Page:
• Addiction
  • …And more!

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Most of my life was spent in complete and utter terror that I was crazy. How does one know that they are crazy, though? People say, “Crazy people do not know they are crazy, so if you are scared of being crazy, you are not crazy.” Fair point.

What does crazy even mean?

We all use such big words to hide reality. Currently, we say Mental Health and Mental Illness. It used to be Sane versus Insane. Normal versus Crazy.

Mental Health and Mental Illness are both euphemisms, though. They imply the versus as before, but they make it sound nicer. The presence of a diagnosis does not imply sickness. This, to me, is the crux of the mental health stigma, YET it is re-affirmed consistently through bad language and euphemisms. Part of the reason why I started this blog and named it as I did is to focus on the lies we tell ourselves and the lies we tell each other. The way we all handle “Mental Health” is an incredibly big one.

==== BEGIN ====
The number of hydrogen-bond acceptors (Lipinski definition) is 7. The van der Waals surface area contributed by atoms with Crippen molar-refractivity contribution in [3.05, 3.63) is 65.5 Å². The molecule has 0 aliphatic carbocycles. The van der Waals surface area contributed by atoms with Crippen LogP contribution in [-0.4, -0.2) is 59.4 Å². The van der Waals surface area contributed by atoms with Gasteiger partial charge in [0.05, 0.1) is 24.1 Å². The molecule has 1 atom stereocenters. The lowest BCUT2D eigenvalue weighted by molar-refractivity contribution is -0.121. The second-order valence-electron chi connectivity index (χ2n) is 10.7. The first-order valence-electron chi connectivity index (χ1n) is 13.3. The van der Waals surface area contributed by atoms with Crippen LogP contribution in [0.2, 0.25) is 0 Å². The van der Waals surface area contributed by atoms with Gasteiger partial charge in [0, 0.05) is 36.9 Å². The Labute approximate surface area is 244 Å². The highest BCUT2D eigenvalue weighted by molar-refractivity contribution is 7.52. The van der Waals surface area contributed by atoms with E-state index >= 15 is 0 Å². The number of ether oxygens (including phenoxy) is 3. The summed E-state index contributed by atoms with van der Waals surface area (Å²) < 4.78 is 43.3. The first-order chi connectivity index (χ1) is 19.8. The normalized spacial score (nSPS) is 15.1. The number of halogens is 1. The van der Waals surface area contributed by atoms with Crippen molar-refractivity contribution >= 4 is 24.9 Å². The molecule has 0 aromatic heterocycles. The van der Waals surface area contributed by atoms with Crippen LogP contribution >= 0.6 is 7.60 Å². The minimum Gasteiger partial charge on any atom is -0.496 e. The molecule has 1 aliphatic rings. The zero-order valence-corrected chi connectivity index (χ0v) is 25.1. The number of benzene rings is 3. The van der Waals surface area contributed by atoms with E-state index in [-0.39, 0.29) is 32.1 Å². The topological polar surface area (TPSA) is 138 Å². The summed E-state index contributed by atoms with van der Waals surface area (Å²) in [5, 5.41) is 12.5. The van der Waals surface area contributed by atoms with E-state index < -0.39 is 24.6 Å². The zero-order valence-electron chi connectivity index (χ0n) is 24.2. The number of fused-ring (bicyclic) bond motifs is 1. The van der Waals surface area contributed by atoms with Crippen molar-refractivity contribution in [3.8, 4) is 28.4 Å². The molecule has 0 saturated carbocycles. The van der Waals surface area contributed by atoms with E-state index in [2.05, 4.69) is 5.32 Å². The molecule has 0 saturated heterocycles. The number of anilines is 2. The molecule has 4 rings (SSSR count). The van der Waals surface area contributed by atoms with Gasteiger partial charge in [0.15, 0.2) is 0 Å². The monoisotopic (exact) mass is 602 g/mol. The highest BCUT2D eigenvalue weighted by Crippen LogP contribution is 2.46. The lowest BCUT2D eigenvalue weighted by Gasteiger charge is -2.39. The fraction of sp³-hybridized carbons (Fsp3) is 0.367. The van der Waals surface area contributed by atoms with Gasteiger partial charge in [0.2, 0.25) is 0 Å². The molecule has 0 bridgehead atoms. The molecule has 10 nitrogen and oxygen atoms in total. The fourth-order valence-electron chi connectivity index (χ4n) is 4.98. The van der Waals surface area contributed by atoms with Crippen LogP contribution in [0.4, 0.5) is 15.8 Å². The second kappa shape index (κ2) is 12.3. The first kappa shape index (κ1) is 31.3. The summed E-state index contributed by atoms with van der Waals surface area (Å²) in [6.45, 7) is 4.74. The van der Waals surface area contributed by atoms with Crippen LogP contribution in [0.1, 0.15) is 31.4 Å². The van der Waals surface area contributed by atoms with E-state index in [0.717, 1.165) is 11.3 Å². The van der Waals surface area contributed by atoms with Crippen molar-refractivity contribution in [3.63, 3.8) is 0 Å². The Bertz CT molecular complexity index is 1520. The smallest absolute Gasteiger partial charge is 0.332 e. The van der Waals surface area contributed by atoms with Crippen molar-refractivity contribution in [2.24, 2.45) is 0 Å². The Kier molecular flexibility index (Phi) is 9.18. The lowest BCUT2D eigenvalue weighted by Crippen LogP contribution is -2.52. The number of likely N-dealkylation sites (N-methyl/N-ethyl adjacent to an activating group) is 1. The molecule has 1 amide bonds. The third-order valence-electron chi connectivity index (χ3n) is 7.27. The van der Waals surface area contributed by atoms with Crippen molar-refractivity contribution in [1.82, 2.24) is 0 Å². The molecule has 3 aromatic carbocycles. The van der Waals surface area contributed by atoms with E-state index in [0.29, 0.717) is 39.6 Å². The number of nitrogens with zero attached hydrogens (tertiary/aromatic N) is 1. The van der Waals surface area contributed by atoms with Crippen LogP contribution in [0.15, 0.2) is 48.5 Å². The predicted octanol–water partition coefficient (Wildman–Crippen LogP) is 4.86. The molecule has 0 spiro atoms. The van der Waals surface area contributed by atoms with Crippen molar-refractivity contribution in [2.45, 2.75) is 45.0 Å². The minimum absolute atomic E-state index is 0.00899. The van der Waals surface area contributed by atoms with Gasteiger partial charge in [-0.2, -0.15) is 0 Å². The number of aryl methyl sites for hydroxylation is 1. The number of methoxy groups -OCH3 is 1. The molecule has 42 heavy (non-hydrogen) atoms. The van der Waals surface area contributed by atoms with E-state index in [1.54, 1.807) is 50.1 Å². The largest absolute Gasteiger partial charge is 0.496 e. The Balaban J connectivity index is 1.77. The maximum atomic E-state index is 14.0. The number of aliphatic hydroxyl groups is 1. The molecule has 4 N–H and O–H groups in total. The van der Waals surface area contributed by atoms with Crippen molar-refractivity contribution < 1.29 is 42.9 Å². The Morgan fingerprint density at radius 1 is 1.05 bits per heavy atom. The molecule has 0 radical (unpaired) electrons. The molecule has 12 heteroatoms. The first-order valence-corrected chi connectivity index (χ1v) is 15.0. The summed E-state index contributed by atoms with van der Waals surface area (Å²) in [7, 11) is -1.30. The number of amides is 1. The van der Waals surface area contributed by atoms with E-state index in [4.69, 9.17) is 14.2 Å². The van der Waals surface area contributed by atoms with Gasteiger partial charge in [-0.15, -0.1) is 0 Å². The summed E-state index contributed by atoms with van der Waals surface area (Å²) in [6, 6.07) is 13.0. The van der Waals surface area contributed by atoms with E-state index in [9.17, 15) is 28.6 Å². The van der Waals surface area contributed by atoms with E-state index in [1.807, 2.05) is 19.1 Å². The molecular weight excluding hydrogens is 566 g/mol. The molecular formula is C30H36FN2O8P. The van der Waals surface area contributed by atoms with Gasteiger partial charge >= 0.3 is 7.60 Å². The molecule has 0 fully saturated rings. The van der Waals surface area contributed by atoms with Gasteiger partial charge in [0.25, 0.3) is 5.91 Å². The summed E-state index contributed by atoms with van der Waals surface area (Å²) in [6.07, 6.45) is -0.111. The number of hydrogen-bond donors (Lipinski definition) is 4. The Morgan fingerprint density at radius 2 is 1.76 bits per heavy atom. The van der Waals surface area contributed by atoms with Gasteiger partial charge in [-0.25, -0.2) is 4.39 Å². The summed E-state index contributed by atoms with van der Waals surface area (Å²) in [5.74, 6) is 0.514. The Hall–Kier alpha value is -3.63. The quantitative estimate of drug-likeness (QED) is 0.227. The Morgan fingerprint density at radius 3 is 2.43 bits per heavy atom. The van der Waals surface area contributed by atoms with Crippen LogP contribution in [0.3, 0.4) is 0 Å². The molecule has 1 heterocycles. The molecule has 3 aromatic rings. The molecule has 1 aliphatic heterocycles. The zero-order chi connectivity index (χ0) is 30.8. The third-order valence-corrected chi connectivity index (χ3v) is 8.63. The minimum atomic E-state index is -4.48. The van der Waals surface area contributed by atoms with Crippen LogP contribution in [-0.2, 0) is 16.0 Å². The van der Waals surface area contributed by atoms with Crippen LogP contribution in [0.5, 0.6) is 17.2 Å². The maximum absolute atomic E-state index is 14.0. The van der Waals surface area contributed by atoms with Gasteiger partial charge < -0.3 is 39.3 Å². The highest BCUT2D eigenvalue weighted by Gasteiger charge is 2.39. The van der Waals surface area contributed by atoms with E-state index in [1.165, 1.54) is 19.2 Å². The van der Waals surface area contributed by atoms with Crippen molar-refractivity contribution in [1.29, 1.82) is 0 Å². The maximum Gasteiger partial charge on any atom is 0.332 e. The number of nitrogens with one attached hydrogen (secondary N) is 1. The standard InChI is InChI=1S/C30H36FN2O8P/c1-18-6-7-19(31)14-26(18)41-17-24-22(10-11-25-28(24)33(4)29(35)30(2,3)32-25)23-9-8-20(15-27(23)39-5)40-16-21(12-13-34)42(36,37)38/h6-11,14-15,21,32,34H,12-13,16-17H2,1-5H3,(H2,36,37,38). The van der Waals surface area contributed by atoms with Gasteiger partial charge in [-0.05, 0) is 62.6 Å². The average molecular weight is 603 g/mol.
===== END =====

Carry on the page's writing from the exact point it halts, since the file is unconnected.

“I have depression” versus “I have a mental illness” versus “I have a mental health issue” versus “I am crazy” all make huge differences in self-talk and interactions with others. In all of my hospitalizations, throughout therapy, etc. I was taught tons of coping skills. The messaging I was not given, however, is I am being taught how to live a healthy life. I was being taught to be dependent, disempowered, and feel broken. I was told over and over that I am mentally ill. I will freely admit, I have had no end of bad doctors, etc., but I do not believe I am alone in my experiences.

Coping Skills, Mental illness: the language alone is dis-empowering. Inherently, we keep being given “less than” status.

Where does the ill part of my brain stop and the healthy part start?

Why am I broken?

Why do I need to learn how to cope with life?